Marching On (In February)
I … think? … I’m done with auditions for the rest of the month, at this point.
Yesterday’s was actually rather a soaring success, except for my usual habit of forgetting some bit of the modern combination and faking my way through that part so I could get to the next bit, then remembering it right after … but there are two thoughts that cheer me up.
First, nobody had the combo down cold. We all missed bits and pieces.
Second, that’s one of the skills they’re looking for at dance auditions. What happens when you fall off the script (because it happens even to top-tier dancers)? Do you freeze like a deer in the headlights, or do you roll on just as if you’re doing exactly what you’re supposed to? (Bonus points if you can fake your way through well enough to make it look like everyone else was wrong. I don’t think I accomplished that, yesterday, but I didn’t freeze, either.)
The dance improv bit was, of course, a blast, because I love improv.
The trapeze bit went pretty well despite the fact that apparently whatever demiurge manages music for trapeze auditions believes it’s great fun to mess with mine. I recovered from that and had to improvise a fair bit, but it turned out rather well. And, of course, I didn’t fall off the trapeze this time.
- Last year’s audition for “Orpheus” is still the one and only time I’ve fallen off a trapeze. It’s also my number-one go-to story to tell when, inevitably, groups of people start reminiscing about stupid moments in their lives. There’s something special about making what seemed, in the moment, a very logical decision to drop myself off a trapeze from ten feet in the air rather than risk breaking my arms. Dancers get it; circus people get it; athletes get it. That said, there are entire hosts of people who think I’m crazy, and they’re probably right—but I’d still do it again in a heartbeat.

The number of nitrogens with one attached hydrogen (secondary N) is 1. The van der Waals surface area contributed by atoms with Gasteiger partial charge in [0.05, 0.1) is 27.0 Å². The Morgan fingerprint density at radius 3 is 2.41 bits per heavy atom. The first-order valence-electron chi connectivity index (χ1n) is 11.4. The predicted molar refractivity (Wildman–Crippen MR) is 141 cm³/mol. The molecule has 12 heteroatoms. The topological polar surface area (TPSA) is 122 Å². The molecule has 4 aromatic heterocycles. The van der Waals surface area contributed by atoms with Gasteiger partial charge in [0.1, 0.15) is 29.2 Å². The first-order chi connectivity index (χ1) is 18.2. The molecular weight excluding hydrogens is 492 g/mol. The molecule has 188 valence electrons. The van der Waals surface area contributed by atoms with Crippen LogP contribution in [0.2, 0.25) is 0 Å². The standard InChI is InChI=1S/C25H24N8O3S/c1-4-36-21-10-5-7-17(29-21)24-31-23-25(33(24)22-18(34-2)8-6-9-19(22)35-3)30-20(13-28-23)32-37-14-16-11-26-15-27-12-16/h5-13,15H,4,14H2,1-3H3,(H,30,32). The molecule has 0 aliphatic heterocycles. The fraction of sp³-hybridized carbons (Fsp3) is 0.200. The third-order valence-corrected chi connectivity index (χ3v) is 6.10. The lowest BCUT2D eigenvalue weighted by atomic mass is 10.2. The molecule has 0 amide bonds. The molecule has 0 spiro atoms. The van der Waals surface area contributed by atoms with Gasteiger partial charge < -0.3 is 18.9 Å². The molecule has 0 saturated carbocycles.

Once again, at this audition, they’re not necessarily looking for a polished cirque-style act: they’re looking for expression, musicality, and the ability to command the audience’s attention (and also sound technical elements, obviously). The piece that I showed is one I’m slowly working on set to the Indigo Girls’ “Kid Fears,” and it’s intentionally struggly, so it probably didn’t really hurt anything that I was, in fact, wrestling with my own choreography (much of which I didn’t apparently remember).
The acting part was flat-out awesome, and reminded me how much I actually really like acting, my anxiety about struggling to memorize scripts notwithstanding. Maybe what I really like is cold reading. Who knows? Anyway. I really liked the part they handed me, and ran with it.
Today’s audition was also lovely. Almost nobody showed up, so it was really just three of us mostly doing some improv stuff. I already know that our AD likes the way I improvise, so that was just pure fun. I showed the bits of my piece that I could, given my lack of a partner, and described the idea as a whole. Both our AD and the guy from U of L whose group we’re collaborating with liked it, so it looks like it’s a green light there.
My next audition is a couple of weeks away, and I’m happy to have a bit of a breather. The stretch from the past couple of gigs through now has been pretty intense.
Not that I’m complaining. The other night I was kvetching about some company-related annoyance and suddenly though something like, “Oh, hey. I’m complaining about work because that’s what we do. If it wasn’t a pain in the *** sometimes, it wouldn’t be work.”
And that actually felt, in its own way, rather lovely: like, this is my work, and it’s work that I love. And I think I’m becoming rather good at it. Maybe not world-beatingly good or anything but, you know, serviceable. Which has, to be honest, always been the goal. As a ballet boy I’m smallish and muscly and I bounce like a rubber ball, which puts me squarely in the demi-character camp, and I’m fine with that. Not everyone always has to be the prince (and, honestly, there are a lot of ballets in which the prince never gets to do anything cool outside of the pas de deux). As a circus artist, I’m reliable, adaptable, and versatile: not a specialist, but a generalist, and the kind of generalist who can pinch-hit almost anywhere.
I feel like that’s a good thing to be. I’m not here for glory: I’m here because I love to move; because I can’t not move.
And if sometimes that means I’m stressed out and hounded from pillar to post … well, that’s part of it. That and Auditioning for Poverty are pretty much hallmarks life as a dancer, or indeed as any kind of performing artist, or indeed possibly as any kind of artist.
You do the Work because the Work is what moves you … sometimes more literally than other times.